- AFI's 100 Years 100 Thrills: #78
- Awesome, Dear Boy: Ingrid Bergman persuaded David O Selznick to allow Charles Boyer to star alongside her, despite his contract stipulating top billing, because she really wanted to work with him.
- Enforced Method Acting: As the scenes were shot out of order, George Cukor had Ingrid Bergman listen to the entire plot of the movie up until the point of the day's scene to be filmed. Ingrid Bergman grew tired of this and he stopped for a few days. But then a producer noted a decline in acting quality, and he resumed doing so. Ingrid later came to appreciate this method.
- Executive Meddling: Subverted. The MGM script contained a line where Gregory says he loved Paula all along. This was an addition to the play. David O Selznick sent a very long memo to the studio ordering them to cut the line, which they did.
- Fake Brit: Joseph Cotten as Brian is Not Even Bothering with the Accent when using his own courtly Virginia accent to play a Scotland Yard detective. You could maybe interpret him as Canadian, if you want.
- Market-Based Title: Averted for the American release; the play and first film adaptation were titled Angel Street in the U.S., but this version was released under the original title. In the UK however, it was called The Murder in Thornton Square to distinguish from the 1940 movie.
- Method Acting: Ingrid Bergman studied several patients at a mental hospital to prepare for the role. She was drawn to one woman in particular, and ended up using many of her quirks and mannerisms in the film.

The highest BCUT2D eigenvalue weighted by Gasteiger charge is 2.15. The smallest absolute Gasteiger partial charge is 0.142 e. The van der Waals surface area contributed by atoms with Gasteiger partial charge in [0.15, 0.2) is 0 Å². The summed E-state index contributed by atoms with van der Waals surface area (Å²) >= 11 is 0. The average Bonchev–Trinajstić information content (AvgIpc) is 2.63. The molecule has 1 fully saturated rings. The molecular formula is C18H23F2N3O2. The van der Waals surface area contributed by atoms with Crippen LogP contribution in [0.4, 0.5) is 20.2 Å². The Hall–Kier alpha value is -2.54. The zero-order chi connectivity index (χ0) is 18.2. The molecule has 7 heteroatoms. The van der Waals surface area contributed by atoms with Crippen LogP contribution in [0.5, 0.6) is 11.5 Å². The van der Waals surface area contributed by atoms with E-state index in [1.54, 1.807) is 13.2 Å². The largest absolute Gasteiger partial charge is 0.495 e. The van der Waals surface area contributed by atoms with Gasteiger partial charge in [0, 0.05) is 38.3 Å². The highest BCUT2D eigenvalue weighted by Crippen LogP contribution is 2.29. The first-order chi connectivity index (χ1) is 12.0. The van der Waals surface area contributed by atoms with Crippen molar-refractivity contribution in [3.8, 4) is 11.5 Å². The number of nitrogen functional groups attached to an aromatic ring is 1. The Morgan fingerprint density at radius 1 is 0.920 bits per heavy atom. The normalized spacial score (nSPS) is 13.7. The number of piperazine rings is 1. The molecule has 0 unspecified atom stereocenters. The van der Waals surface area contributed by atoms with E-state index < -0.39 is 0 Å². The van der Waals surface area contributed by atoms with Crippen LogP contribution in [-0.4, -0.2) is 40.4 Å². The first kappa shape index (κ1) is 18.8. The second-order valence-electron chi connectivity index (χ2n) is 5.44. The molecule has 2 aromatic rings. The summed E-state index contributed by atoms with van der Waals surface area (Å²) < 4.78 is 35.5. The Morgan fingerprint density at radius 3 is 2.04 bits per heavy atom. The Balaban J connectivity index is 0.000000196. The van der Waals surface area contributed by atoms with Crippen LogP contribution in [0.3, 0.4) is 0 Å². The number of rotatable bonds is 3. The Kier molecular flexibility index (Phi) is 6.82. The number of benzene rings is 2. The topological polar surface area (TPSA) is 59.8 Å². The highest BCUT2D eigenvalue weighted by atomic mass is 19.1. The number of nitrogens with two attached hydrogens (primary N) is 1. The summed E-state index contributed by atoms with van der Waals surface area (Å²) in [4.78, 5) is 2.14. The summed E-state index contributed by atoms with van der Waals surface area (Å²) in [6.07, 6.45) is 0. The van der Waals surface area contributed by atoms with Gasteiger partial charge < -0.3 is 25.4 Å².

- Playing Against Type: Ingrid Bergman considered herself very strong and independent, and usually played such roles - For Whom the Bell Tolls, Casablanca, Joan of Arc - and she was hesitant at playing a vulnerable woman who is psychologically tortured for most of the running time.
- Prop Recycling: The famous brass bed with the swan head design was also featured in Meet Me in St. Louis.
- Real Life Writes the Plot: A meta example. As Angela Lansbury was only seventeen during filming, the scene where she lights a cigarette couldn't be filmed until her eighteenth birthday.
- Scully Box:
- Charles Boyer was the same height as Ingrid Bergman, but still had to stand on one of these to appear taller. This had hilarious results when shooting the passionate kiss scene at the train station; Ingrid kept accidentally kicking the box away as she ran in.
- Angela Lansbury also wore platform shoes in order to appear taller and more sinister in her scenes with Paula.
- Trope Namer: For Gaslighting.
- Unbuilt Casting Type: For the first few years of her career, Angela Lansbury was often cast as antagonistic "venal bitches" (to quote her). In her first film, Nancy is specifically planted there by Gregory to be someone who disagrees with Paula and create conflict - but she's ultimately innocent of any wrongdoing.
- Underage Casting: Angela Lansbury was only seventeen (and turned eighteen during filming) playing Nancy, who is implied to be several years older.
- What Could Have Been: The rights were first bought by Columbia Pictures, who wanted Irene Dunne as Paula. When it was sold to MGM, they initially wanted Hedy Lamarr. Ingrid Bergman was initially reluctant to play such a vulnerable character, but came to love the part. There were rumours that Greer Garson would replace her if she couldn't be loaned out.
Trivia / Gaslight